The U.S. Supreme Court is considering whether to hear a dispute over whether the provisions of Title VII of the Civil Rights Act of 1964 prohibiting employment discrimination on the basis of sex apply to gender identity and gender expression discrimination. New York City employment discrimination attorneys may rely on the New York City Human Rights Law, but elsewhere, the extent of legal protection is far less clear. The case before the U.S. Supreme Court, R.G. & G.R. Harris Funeral Homes Inc. v. EEOC, is an appeal from a Sixth Circuit ruling in favor of an employee who alleges that her employer fired her shortly after she informed them that she was transgender. The U.S. Department of Justice (DOJ) filed a brief with the Supreme Court in October 2018 that sides with the employer. One year earlier, it rescinded a policy memorandum regarding gender identity discrimination and Title VII issued during the Obama administration.
Title VII states that an employer commits an unlawful employment practice when they discriminate against an individual “because of such individual’s…sex” or certain other factors. 42 U.S.C. § 2000e-2(a)(1). The Supreme Court has identified “sex stereotyping”—”evaluat[ing] employees by assuming or insisting that they matched the stereotype associated with their group”—as a form of sex discrimination under Title VII. Price Waterhouse v. Hopkins, 490 U.S. 228, 251 (1989). The Equal Employment Opportunity Commission (EEOC) expressly identified “discriminat[ing] against someone because the person is transgender” as a violation of Title VII. Macy v. Dep’t of Justice, EEOC Appeal No. 0120120821 (April 20, 2012).
Former Attorney General Eric Holder issued a memorandum in December 2014 taking the position that Title VII’s provisions on sex discrimination in employment apply to discrimination on the basis of gender identity and gender expression. Under new management in October 2017, the DOJ rescinded this memorandum. It replaced it with a new memorandum stating that “‘Sex’ is ordinarily defined to mean biologically male or female,” and that discrimination “because of sex” therefore does not include gender identity and expression.
The DOJ memorandum cites two federal appellate decisions, only one of which supports the DOJ’s view. Ten years earlier, an appellate court affirmed the dismissal of a gender identity discrimination lawsuit. Using language that already seems archaic, the court held that “transsexuals are not a protected class for purposes of Title VII.” Etsitty v. Utah Transit Auth., 502 F. 3d 1215, 1217 (10th Cir. 2007). The DOJ also cited a dissenting opinion in an April 2017 decision reversing the dismissal of a gender identity discrimination lawsuit. Hively v. Ivy Tech Comm. Coll. of Ind., 853 F.3d 339 (7th Cir. 2017).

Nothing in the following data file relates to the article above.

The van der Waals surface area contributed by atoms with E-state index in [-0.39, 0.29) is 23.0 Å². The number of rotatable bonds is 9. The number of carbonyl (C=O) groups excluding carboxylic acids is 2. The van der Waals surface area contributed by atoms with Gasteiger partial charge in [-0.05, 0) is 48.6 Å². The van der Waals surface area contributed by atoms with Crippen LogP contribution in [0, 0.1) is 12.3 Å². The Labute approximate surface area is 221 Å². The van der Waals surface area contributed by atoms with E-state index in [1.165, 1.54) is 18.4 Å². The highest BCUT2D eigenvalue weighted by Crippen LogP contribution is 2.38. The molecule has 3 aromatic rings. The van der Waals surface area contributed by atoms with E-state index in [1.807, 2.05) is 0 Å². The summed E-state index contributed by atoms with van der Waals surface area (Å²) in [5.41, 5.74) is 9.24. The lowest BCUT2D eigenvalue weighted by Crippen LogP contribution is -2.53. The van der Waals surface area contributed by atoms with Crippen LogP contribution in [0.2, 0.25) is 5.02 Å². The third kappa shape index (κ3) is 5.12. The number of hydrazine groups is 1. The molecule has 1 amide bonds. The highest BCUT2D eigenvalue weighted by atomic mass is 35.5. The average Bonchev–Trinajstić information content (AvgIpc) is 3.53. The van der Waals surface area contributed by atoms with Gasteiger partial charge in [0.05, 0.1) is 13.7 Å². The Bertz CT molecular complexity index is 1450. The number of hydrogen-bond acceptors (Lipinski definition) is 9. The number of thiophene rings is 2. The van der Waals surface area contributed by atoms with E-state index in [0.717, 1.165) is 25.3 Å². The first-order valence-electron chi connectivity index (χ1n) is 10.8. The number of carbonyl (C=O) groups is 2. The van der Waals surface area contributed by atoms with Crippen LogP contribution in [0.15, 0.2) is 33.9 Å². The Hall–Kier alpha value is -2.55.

About five months after the DOJ issued its memorandum, the Sixth Circuit ruled in the R.G. & G.R. case. 884 F.3d 560 (6th Cir. 2018). The court specifically cited Price Waterhouse in its ruling, which reversed a lower court’s order granting summary judgment to the employer. The employer appealed to the Supreme Court, which has yet to decide whether to grant certiorari. The DOJ filed a brief opposing certiorari, partly based on two other cases awaiting a decision on certiorari that deal with sexual orientation discrimination: Altitude Express Inc. v. Zarda and Bostock v. Clayton Cty., Ga.
The employment attorneys at Phillips & Associates advocate for New York City job applicants, employees, and former employees, representing them in claims for gender identity discrimination and other unlawful workplace practices. To schedule a free and confidential consultation to discuss your case, please contact us today at (212) 248-7431 or online.
More Blog Posts:
Courts Order Federal Government to Produce Documents in Lawsuits Alleging Gender Identity Discrimination, New York Employment Attorney Blog, September 24, 2018
Lawsuit Alleging Gender Identity Discrimination Becomes Entangled with Lawsuit Seeking to Invalidate Federal Gender Identity Policies, New York Employment Attorney Blog, May 16, 2018
Federal Courts Block White House Policy Barring Military Service Because of Gender Identity in New York and Throughout the Country, New York Employment Attorney Blog, January 18, 2018